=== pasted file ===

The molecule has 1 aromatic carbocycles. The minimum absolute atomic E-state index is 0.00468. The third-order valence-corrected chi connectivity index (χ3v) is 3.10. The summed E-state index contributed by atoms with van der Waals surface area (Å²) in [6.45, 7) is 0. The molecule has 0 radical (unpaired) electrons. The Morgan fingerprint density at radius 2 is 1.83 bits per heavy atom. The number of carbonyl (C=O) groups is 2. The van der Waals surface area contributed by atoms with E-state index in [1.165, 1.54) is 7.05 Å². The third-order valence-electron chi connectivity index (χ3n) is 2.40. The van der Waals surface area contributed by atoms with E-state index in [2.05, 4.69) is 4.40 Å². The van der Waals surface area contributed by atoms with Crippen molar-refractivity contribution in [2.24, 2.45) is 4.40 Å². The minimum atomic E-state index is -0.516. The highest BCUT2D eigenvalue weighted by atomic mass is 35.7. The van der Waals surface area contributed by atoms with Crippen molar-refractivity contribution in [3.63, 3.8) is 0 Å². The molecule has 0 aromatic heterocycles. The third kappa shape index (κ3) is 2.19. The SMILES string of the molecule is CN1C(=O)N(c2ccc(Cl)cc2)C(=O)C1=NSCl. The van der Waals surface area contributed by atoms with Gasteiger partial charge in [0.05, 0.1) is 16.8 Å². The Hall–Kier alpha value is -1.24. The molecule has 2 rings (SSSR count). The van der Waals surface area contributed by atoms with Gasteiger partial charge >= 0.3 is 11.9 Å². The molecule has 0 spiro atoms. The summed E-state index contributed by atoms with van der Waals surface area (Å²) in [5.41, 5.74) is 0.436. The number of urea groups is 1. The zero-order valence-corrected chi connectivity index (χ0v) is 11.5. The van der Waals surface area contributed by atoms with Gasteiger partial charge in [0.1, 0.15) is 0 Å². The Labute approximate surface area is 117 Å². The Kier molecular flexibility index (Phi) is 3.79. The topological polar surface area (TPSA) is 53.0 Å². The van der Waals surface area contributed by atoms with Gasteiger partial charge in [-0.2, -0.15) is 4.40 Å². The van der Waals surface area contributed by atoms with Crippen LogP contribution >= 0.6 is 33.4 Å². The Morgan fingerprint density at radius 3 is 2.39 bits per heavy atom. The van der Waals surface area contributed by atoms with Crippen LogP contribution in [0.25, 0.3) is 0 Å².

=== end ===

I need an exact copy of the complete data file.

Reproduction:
The molecule has 1 aromatic carbocycles. The minimum absolute atomic E-state index is 0.00468. The third-order valence-corrected chi connectivity index (χ3v) is 3.10. The summed E-state index contributed by atoms with van der Waals surface area (Å²) in [6.45, 7) is 0. The molecule has 0 radical (unpaired) electrons. The Morgan fingerprint density at radius 2 is 1.83 bits per heavy atom. The number of carbonyl (C=O) groups is 2. The van der Waals surface area contributed by atoms with E-state index in [1.165, 1.54) is 7.05 Å². The third-order valence-electron chi connectivity index (χ3n) is 2.40. The van der Waals surface area contributed by atoms with E-state index in [2.05, 4.69) is 4.40 Å². The van der Waals surface area contributed by atoms with Crippen molar-refractivity contribution in [2.24, 2.45) is 4.40 Å². The minimum atomic E-state index is -0.516. The highest BCUT2D eigenvalue weighted by atomic mass is 35.7. The van der Waals surface area contributed by atoms with Crippen molar-refractivity contribution in [3.63, 3.8) is 0 Å². The molecule has 0 aromatic heterocycles. The third kappa shape index (κ3) is 2.19. The SMILES string of the molecule is CN1C(=O)N(c2ccc(Cl)cc2)C(=O)C1=NSCl. The van der Waals surface area contributed by atoms with Gasteiger partial charge in [0.05, 0.1) is 16.8 Å². The Hall–Kier alpha value is -1.24. The molecule has 2 rings (SSSR count). The van der Waals surface area contributed by atoms with Gasteiger partial charge >= 0.3 is 11.9 Å². The molecule has 0 spiro atoms. The summed E-state index contributed by atoms with van der Waals surface area (Å²) in [5.41, 5.74) is 0.436. The number of urea groups is 1. The zero-order valence-corrected chi connectivity index (χ0v) is 11.5. The van der Waals surface area contributed by atoms with Gasteiger partial charge in [0.1, 0.15) is 0 Å². The Labute approximate surface area is 117 Å². The Kier molecular flexibility index (Phi) is 3.79. The topological polar surface area (TPSA) is 53.0 Å². The van der Waals surface area contributed by atoms with Gasteiger partial charge in [-0.2, -0.15) is 4.40 Å². The van der Waals surface area contributed by atoms with Crippen LogP contribution >= 0.6 is 33.4 Å². The Morgan fingerprint density at radius 3 is 2.39 bits per heavy atom. The van der Waals surface area contributed by atoms with Crippen LogP contribution in [0.25, 0.3) is 0 Å².